China’s economy at an ‘inflection point’ as Xi Jinping embarks on sweeping regulatory crack down
- Beijing has in recent weeks issued a deluge of new regulations on industries ranging from Big Tech to private education
- Some analysts say tighter government control of the increasingly tech-driven economy could have long-term ‘consequences’
The regulatory storm sweeping across China’s economy has raised concerns about the scale of government intervention in local markets, while some analysts question whether the changes are enough to boost innovation and ensure “quality growth” amid an increasingly challenging external environment.
“We are witnessing an inflection point in Chinese economic life that could prove every bit as significant as Deng Xiaoping’s Southern Tour nearly 30 years ago,” said Larry Brainard, chief emerging markets economist at TS Lombard in a research note on Monday. In 1992, the former Communist Party leader toured key Special Economic Zones in the south to reinforce China’s reform and opening up.
“While Deng sought to give China a socialist market economy with Chinese characteristics, Xi appears to be aiming to give China a real socialist economy, not just its characteristics.”
While Beijing’s new regulations, such as its antitrust push against China’s digital giants, could potentially introduce more competition that benefits consumers, there are also worries tighter government control could harm the increasingly tech-driven economy.
“The macroeconomic consequences of these actions are difficult to project,” said Nicholas Borst, vice-president and director of China research at Seafarer Capital Partners. “If state control over a sector becomes too overbearing, or too unpredictable, it certainly has the potential to damage entrepreneurial dynamism and investor confidence.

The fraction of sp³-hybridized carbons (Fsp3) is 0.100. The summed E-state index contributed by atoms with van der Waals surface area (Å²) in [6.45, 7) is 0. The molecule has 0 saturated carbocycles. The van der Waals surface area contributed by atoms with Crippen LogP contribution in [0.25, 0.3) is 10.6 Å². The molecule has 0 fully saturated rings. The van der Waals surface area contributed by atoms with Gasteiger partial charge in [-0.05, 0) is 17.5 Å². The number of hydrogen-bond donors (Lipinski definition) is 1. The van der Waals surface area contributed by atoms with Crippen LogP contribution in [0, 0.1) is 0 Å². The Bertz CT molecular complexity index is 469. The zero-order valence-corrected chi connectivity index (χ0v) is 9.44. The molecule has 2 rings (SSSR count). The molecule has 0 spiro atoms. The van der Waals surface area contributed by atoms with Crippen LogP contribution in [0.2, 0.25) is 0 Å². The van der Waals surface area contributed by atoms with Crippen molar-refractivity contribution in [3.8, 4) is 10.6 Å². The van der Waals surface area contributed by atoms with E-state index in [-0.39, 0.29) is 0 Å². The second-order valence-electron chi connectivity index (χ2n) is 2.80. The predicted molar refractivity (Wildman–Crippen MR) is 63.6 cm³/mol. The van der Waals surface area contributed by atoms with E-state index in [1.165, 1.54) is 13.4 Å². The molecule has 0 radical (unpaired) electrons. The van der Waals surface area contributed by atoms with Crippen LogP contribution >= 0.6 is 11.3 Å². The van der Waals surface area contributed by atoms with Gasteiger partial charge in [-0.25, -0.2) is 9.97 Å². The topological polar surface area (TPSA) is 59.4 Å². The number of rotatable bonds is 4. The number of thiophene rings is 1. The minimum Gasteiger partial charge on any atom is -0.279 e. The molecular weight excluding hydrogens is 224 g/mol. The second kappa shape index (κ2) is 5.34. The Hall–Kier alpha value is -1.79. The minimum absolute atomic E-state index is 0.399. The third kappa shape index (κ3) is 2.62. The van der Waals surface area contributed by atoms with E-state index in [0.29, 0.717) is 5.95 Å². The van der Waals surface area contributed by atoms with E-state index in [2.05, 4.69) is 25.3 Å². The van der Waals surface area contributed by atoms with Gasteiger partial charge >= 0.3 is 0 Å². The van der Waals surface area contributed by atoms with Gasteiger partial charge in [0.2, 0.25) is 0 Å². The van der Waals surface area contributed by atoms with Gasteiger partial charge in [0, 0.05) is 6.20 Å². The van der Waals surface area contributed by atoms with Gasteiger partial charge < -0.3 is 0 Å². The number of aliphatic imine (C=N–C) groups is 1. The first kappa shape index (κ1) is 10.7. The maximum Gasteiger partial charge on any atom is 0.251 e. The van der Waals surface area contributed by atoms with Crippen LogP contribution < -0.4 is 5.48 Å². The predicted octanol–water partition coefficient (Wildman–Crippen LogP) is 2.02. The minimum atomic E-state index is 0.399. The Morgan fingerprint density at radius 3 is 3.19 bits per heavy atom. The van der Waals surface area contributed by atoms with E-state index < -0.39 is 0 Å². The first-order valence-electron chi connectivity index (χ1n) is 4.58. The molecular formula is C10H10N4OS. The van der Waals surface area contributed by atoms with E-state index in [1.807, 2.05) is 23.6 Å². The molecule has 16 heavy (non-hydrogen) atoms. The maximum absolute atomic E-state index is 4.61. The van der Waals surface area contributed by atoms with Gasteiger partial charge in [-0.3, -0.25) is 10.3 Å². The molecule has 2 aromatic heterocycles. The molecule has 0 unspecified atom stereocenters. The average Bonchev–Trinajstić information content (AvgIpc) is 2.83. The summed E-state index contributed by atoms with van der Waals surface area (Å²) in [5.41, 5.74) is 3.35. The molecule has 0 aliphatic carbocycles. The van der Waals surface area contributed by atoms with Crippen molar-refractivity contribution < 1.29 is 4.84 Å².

“A sector that was subject to low amounts of state control is now becoming much more tightly regulated. It doesn’t matter that most of these companies are privately owned, they are still subject to Beijing’s influence.”
China’s economy is shaped by a mixture of private enterprise and state intervention, which economists refer to as state capitalism. But unlike the command economy of the former Soviet Union, China has a much larger private sector, accounting for more than 60 per cent of its gross domestic product and over 80 per cent of employment.
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“What distinguishes China is the overt politicisation of the party role in the economy and society, and this is important when we come to think about governance, incentives, regulations, rule by law, and other things that drive commerce, entrepreneurship and innovation,” said George Magnus, an associate at Oxford University’s China Centre and research associate at SOAS, London.
Larry Hu, chief China economist at Macquarie Group, said the ongoing regulatory crackdown does not signal the private sector is being squeezed out, but Beijing is making one of its periodic economic adjustments.